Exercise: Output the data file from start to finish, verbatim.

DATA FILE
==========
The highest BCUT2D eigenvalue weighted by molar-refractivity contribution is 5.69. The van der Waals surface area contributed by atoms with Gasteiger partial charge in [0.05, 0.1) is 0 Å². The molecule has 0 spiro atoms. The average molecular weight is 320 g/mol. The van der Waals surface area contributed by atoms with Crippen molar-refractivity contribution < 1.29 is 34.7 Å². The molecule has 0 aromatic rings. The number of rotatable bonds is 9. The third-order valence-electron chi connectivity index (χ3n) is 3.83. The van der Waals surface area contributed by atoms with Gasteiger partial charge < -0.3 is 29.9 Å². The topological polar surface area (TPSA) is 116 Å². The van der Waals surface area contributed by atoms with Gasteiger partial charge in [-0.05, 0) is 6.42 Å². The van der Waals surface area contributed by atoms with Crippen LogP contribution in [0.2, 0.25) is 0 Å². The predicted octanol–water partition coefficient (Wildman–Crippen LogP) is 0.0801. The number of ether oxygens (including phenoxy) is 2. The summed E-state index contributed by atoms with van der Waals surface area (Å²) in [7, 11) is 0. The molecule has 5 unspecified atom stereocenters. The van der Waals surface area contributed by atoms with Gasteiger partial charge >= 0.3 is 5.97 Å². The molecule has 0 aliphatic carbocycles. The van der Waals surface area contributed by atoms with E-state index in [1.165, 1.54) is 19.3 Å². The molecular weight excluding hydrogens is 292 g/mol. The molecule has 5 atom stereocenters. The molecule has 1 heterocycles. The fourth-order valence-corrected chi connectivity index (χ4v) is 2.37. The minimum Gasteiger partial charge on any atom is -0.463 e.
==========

The highest BCUT2D eigenvalue weighted by molar-refractivity contribution is 5.69. The van der Waals surface area contributed by atoms with Gasteiger partial charge in [0.05, 0.1) is 0 Å². The molecule has 0 spiro atoms. The average molecular weight is 320 g/mol. The van der Waals surface area contributed by atoms with Crippen molar-refractivity contribution < 1.29 is 34.7 Å². The molecule has 0 aromatic rings. The number of rotatable bonds is 9. The third-order valence-electron chi connectivity index (χ3n) is 3.83. The van der Waals surface area contributed by atoms with Gasteiger partial charge < -0.3 is 29.9 Å². The topological polar surface area (TPSA) is 116 Å². The van der Waals surface area contributed by atoms with Gasteiger partial charge in [-0.05, 0) is 6.42 Å². The van der Waals surface area contributed by atoms with Crippen LogP contribution in [0.2, 0.25) is 0 Å². The predicted octanol–water partition coefficient (Wildman–Crippen LogP) is 0.0801. The number of ether oxygens (including phenoxy) is 2. The summed E-state index contributed by atoms with van der Waals surface area (Å²) in [7, 11) is 0. The molecule has 5 unspecified atom stereocenters. The van der Waals surface area contributed by atoms with Gasteiger partial charge >= 0.3 is 5.97 Å². The molecule has 0 aliphatic carbocycles. The van der Waals surface area contributed by atoms with E-state index in [1.165, 1.54) is 19.3 Å². The molecular weight excluding hydrogens is 292 g/mol. The molecule has 5 atom stereocenters. The molecule has 1 heterocycles. The fourth-order valence-corrected chi connectivity index (χ4v) is 2.37. The minimum Gasteiger partial charge on any atom is -0.463 e.